One thing to be careful with is what kind of vinegar you are using in your cleaning products. While you are welcome to use the white vinegar that you find at the grocery store, many DIY'ers like to use household vinegar, a more potent option with less water in it. In stores we offer refills on the Unscented Company Household Vinegar which is 12% acetic acid instead of the regular 5% that you would get in the grocery store. This means that you can cut down on at least half of the vinegar amounts listed in the above recipes if you are using household vinegar. This high acidity vinegar can be great for spot treatment, tough stains, and cutting through thick grime, giving you more options than regular vinegar.
As you see, there's no need to stock up on new cleaning products this month- just refill the containers with ingredients you can easily find around your home!
(Image credit: Quentin Bacon)
All Natural Stain Removers | Remove Tough Stains Naturally Without Fear 0
"Nonsense, it can't be done!"
What's that you're talking about? How you can actually remove stains naturally with strategies that don't include using powerful and harmful chemicals?
We know, we know. You have crazy stains to deal with, from paint on your toddler's clothes, soiled cloth diapers, or even wine stains on your linen following last week's dinner party.
But when we make natural and safe laundry a priority, it means that we have to get creative with how to best remove these tough stains without pumping our water full of chemicals and keeping hazardous materials in our homes.
It's taken us a while to hone in on what works best, but we are now ready to share our favourite products and tricks to attain clean, fresh clothes without resorting to powerful bleaches which are neither good for the earth or for us.
BunchaFarmers Stain Remover
This all natural stain remover is easy to use in multiple ways. It comes in a stick which you can apply directly to stains or cut off pieces to add directly to your load of laundry. It's not a detergent- it's a soap (read more about the difference here), and safe to use all around the home, even on walls, carpets, and appliances. Just dissolve a bit in hot water, put into a spray bottle, and you're ready to go. We like using this on colour loads since it fights stains without fading the fabric.
Molly's Suds Oxygen Whitener
You've probably heard of oxygen bleaches and here's the natural version! This oxygen whitener uses sodium percarbonate and other natural ingredients to combat stains and overall "dinginess" which hard water can leave on your whites. You can either use it as a pre-wash soak, add it to your white laundry loads, or even use it around your house on carpets or even toilets! There's no ammonia, no bleach, and no fragrance oil to be afraid of!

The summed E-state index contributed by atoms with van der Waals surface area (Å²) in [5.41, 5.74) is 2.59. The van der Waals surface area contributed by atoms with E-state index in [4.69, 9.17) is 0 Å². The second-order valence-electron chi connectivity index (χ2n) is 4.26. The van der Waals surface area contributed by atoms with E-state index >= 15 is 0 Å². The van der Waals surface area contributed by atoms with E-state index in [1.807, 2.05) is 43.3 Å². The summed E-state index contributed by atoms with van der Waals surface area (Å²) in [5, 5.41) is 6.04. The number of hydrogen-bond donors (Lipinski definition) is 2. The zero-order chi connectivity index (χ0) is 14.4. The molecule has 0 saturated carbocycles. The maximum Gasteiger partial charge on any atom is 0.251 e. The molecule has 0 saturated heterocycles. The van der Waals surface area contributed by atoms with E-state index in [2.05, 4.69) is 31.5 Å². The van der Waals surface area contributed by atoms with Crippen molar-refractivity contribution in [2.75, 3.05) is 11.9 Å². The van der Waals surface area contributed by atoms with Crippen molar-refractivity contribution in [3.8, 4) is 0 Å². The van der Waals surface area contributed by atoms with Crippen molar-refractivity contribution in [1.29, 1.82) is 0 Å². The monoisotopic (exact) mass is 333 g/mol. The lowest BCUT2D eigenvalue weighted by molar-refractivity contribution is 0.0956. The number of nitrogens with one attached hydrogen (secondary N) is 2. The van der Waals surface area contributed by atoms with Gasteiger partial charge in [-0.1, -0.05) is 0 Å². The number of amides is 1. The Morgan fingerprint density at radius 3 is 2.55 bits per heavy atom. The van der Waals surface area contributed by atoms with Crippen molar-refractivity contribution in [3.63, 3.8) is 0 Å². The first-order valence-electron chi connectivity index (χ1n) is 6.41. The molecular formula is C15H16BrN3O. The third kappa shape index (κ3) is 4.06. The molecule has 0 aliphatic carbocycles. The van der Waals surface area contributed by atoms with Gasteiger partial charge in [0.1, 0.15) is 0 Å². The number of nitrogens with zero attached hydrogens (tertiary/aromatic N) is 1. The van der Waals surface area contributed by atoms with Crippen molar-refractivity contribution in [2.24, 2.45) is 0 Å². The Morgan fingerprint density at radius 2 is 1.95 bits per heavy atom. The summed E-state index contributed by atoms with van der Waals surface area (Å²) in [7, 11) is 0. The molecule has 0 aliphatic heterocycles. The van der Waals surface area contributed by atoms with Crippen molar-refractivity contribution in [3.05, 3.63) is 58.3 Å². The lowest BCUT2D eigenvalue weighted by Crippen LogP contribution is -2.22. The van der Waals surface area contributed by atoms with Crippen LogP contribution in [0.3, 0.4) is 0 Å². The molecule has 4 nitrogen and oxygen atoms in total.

Bummis Whitening Powder
Those who have kids in cloth diapers know that these stains are not easy to keep at bay, especially if you are just washing them like you would anything else. We carry Canadian-made Bummis diapers in store, and they have a recommended washing routine to help make your diapers as clean and long-lasting as possible. If you are finding that the diapers are still not the colour that you would like, even when following the recommendations, add some of this whitening powder to the short cold wash cycle. It should help lift some of the stains and help with overall whiteneing.
RLR Laundry Treatment
This packet might look like a blast from the past, but the reason that it's still around is that it works! Just add it to your laundry cycle to remove stains while preserving the colours of your clothing. Many find this particularly good for cloth diaper loads, and with its small individual packets, you can give it a try without committing to a large bag.
Baking Soda and Vinegar
If you have a particularly tough stain that's not coming out despite multiple washings, try making a paste of baking soda and vinegar and rubbing it in with a toothbrush. This is an all-natural, home made stain remover that I have used successfully a number of times. As these are pantry staples, you don't have to worry about being stuck with no stain fighting measures while that offending substance continues to soak into your fabrics.
This bathroom staple is especially effective on plant-based stains like grass stains, berry juice, vegetable stains, as well as blood. You can apply to directly to stains with a Q-tip after testing on an inconspicuous spot. Rub gently and watch it disappear. If it's a greater area, spray or pour the hydrogen peroxide directly and leave to soak for 10 minutes before laundering it as usual. It's also great for removing bacteria-caused smells from items like towels or athletic equipment. Soak these items in hot water containing up to half a cup of hydrogen peroxide or add a greater amount of the peroxide to a full load's worth.
Treat stains quickly
As soon as you notice that there's a stain, it's time to spring to action. Even if you can't immediate treat it as you would want to, at least dab off any excess of the offender, wet it, or better yet, soak it in warm water.
Sun It Out
Ever notice that your patterned curtains turn a different colour after being in direct sunlight, or your kids' sunhats look a bit lighter after a season of constant use? That's because the sun is a natural bleacher! If you hang or lay your whites outside in the sun, they will benefit from this whitening hack. This is especially helpful with tough stains on cloth diapers.
Perfecting your natural laundry and stain removal techniques will take time, and some trial and error. After a while, you will develop your own preferences and favourites that work for you and your family's needs. Don't be afraid to share your natural stain removal secrets with others- it's part of preserving our earth and making this a healthier world for everyone!
Share your tips in the comments!